You Decide

Produced by KQED

hands grasp at a gasoline pump against a background montage of Africa map and gasoline pricesShould the United States end its dependence on foreign oil?

By Kelly Whalen

Are you sure?

The United States consumes more oil than any other nation in the world, and about 60 percent of it is imported. Record-high oil prices and growing frustrations over U.S. foreign policy’s being driven by oil interests have reignited a years-old debate over whether the United States should be relying on foreign oil. Meanwhile, 2008 presidential candidates, left and right, promise voters “energy independence.”

On one side of the debate, there are the arguments that our dependence on foreign oil has turned the U.S. military into an oil security force (particularly in the Middle East); that we’re so accustomed to bellying up to gas stations that alternative fuels get short-changed; that importing oil negatively affects our economy; and that no matter what the country source, expenditures on any foreign oil support repression and corruption.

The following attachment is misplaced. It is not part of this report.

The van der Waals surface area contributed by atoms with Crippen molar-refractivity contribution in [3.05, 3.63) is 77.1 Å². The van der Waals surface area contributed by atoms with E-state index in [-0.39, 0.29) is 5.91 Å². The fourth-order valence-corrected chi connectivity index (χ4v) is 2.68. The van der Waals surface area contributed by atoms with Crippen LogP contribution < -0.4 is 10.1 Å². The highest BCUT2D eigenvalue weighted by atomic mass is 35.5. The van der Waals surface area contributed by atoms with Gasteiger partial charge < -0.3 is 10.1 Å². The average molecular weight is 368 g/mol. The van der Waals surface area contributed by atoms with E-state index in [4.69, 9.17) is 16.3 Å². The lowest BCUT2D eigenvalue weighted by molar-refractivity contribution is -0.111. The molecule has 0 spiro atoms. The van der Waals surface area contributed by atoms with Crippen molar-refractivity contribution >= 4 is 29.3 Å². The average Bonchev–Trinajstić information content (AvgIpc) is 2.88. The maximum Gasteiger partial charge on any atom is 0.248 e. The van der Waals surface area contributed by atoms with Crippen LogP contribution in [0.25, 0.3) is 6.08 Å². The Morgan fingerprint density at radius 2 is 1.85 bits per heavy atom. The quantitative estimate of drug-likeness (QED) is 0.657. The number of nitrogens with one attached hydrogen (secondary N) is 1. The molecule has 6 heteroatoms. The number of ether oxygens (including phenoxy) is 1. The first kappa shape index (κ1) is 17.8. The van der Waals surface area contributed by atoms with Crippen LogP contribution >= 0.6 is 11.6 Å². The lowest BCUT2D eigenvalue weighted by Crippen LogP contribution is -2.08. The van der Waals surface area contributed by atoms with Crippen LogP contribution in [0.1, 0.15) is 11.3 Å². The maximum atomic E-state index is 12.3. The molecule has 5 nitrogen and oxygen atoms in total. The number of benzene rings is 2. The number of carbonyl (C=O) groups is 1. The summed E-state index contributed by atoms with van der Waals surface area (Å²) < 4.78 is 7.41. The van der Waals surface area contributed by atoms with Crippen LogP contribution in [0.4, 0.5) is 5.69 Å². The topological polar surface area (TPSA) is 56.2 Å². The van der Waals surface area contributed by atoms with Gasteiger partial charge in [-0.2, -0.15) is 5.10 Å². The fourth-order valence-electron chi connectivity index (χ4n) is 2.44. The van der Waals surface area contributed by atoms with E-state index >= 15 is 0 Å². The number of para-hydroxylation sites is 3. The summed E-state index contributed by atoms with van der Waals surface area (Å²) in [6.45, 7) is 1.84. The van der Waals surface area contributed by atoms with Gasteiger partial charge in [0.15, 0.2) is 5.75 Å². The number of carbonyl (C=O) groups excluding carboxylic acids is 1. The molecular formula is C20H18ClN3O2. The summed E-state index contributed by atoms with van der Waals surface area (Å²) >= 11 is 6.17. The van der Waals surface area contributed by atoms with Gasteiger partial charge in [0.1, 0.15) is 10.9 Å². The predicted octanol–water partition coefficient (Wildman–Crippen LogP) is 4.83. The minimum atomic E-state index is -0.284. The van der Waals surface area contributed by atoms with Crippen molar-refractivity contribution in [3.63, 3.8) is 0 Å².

But is eliminating foreign oil imports for so-called energy independence strategically smart or even logistically feasible? There are those who maintain that buying and consuming oil helps to maintain our global military and economic prestige. Meanwhile, oil pragmatists argue that reducing our dependence on foreign oil is a chimera: Since the United States has only 3 percent of the world’s oil reserves and alternative fuels are in their infancy, cutting back on foreign oil is impossible.

During the course of this activity, we will ask you four times: Should the United States end its dependence on foreign oil? Based on your responses, we will argue the opposite point of view.

Should the United States end its dependence on foreign oil?

Nothing about the issues facing the candidates and American voters in 2008 is black and white. With these You Decide activities, you can explore both sides of an issue, put your own critical thinking to work, and discuss the pros and cons with others. In the end, perhaps you will ask different — and better — questions than those presented here.


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